Friday 20 February 2015

The Escapists Review (PC)

We first became aware of Mouldy Toof studios when we looked at Spud’s Quest a little while ago. It was a charming, Adventure's of Dizzy-like, game that showed some good potential. Now the one man studio is back with what should prove to be a break through title. There’s still an emphasis on moving items around to the correct place but The Escapists is a very different game.

The basic premise is that you are an inmate at a prison and have to find time in your daily routine to plan and execute an escape plan. There are a number of ways to do this and different prisons act as sandbox playgrounds for budding escapists to play around in. There is no one way to escape and everything from impersonating a guard to digging a good old fashioned tunnel can be attempted. You can even take over the prison if you find enough rope.

Viewed from a top down perspective you move your little dude around the prison as a clock ticks away. Different prisons have different routines but you will need to attend roll calls, meal times and things like exercise and shower sessions. You can also get work which earns you money (as well as possibly getting you closer to much needed supplies). Money can then be used to buy things from other prisoners, 

The other prisoners will also ask you to do favours for them. Completing these normally involves creating distractions, finding objects or beating someone up. Carrying out their requests will bring more money and also make them like you a bit more. Upset a prisoner and they will come looking for you and beat you up. The same can be said of the guards that patrol the place and it’s best to keep an eye on exactly who you are upsetting.

The key to the game is finding contraband items such as wood and metal and then crafting them into tools which can help you escape. Hiding these tools is one of the biggest challenges as your cells are given regular shake downs and the discovery of a banned item leads to solitary confinement and effectively a reset in your progress. This can be very frustrating when you have spent months digging a tunnel only to get found out and have to start again.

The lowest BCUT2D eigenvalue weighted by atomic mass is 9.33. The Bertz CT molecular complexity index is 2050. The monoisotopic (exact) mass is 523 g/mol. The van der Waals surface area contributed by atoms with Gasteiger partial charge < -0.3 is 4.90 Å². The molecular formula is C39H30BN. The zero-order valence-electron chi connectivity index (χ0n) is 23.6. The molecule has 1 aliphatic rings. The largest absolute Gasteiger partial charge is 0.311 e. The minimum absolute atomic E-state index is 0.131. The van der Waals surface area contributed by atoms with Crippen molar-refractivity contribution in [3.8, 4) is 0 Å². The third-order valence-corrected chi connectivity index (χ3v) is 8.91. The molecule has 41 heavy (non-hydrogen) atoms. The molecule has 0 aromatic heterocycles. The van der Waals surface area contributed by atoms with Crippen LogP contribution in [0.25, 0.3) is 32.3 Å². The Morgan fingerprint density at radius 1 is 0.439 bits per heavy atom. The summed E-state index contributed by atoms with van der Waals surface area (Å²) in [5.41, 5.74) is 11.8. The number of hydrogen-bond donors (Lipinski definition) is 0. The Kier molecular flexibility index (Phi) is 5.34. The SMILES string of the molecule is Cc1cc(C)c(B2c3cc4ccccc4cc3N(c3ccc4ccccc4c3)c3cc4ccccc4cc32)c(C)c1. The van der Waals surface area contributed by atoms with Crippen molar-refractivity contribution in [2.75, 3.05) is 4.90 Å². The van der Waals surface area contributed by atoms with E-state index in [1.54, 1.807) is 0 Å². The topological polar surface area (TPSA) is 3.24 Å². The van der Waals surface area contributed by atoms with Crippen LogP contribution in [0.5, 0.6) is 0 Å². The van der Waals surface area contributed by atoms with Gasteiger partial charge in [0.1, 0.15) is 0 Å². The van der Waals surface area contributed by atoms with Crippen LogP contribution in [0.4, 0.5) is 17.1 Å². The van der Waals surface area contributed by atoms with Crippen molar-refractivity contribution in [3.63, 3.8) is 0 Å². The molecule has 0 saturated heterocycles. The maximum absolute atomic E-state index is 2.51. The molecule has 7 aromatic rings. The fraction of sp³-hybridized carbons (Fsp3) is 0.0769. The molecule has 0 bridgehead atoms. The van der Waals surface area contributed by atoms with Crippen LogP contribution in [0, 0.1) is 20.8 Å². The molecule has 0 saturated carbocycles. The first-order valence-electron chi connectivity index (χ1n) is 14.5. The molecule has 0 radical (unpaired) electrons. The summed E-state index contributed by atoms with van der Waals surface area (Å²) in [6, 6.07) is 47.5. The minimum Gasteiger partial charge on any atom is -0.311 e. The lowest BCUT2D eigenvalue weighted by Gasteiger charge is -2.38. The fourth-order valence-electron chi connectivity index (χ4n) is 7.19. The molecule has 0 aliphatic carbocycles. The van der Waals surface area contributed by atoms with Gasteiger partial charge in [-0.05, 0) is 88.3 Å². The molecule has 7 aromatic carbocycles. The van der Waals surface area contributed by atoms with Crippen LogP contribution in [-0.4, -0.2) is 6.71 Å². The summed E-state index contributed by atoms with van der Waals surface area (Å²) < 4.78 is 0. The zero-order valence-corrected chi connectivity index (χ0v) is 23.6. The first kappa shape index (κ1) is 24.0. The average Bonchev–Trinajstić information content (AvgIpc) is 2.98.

While the joy of seeing a well-executed plan come together is great the frustration of seeing a small mistake set back hours of progress will be too much for many players. It does seem a little unbalanced in this respect and we can’t work out why a discovery of tools somewhere results in every fake wall, vent or tool stash being removed around the entire prison.  You can reload to the start of each day but even that can seem to set back progress in a game where it comes slowly and every square of dirt dug needs to be done so incredibly carefully.

The game can also be a little repetitive. This is fine for your daily routine as it allows you to understand patterns and the movement of the prison. It’s not so great when you have been stuck in the place for months and the other inmates and guards don’t really offer you up much in the way of character or conversation. At times it can feel like you’re just waiting around for an inmate to have a certain type of item for sale and when this happened we really weren’t having fun.

That said, when you begin to make progress it can be a very special game world to be a part of. The problem with sandbox games by nature is that they don’t really have structure to progress and while your days inside certainly do, to finally get hold of an item after months of waiting and then have it quickly taken away with a small mistake just feels very unfair at times and we can see this putting some gamers off. If something was added to make the acquisition of items more proactive a lot of this problem would be solved very quickly.

Overall, despite its faults, The Escapists is a highly ambitious and clever title in a lot of ways and we simply have to recognise and applaud that. It’s also quite original and despite our frustrations we spend a good ten hours with the game in our first few days which show its ability to draw you into its daily routine. If you like free-form puzzle solving and have a high tolerance for pain then this could be the game for you. With a touch more polishing it could also be the game for everyone else as well.

Overall 7/10

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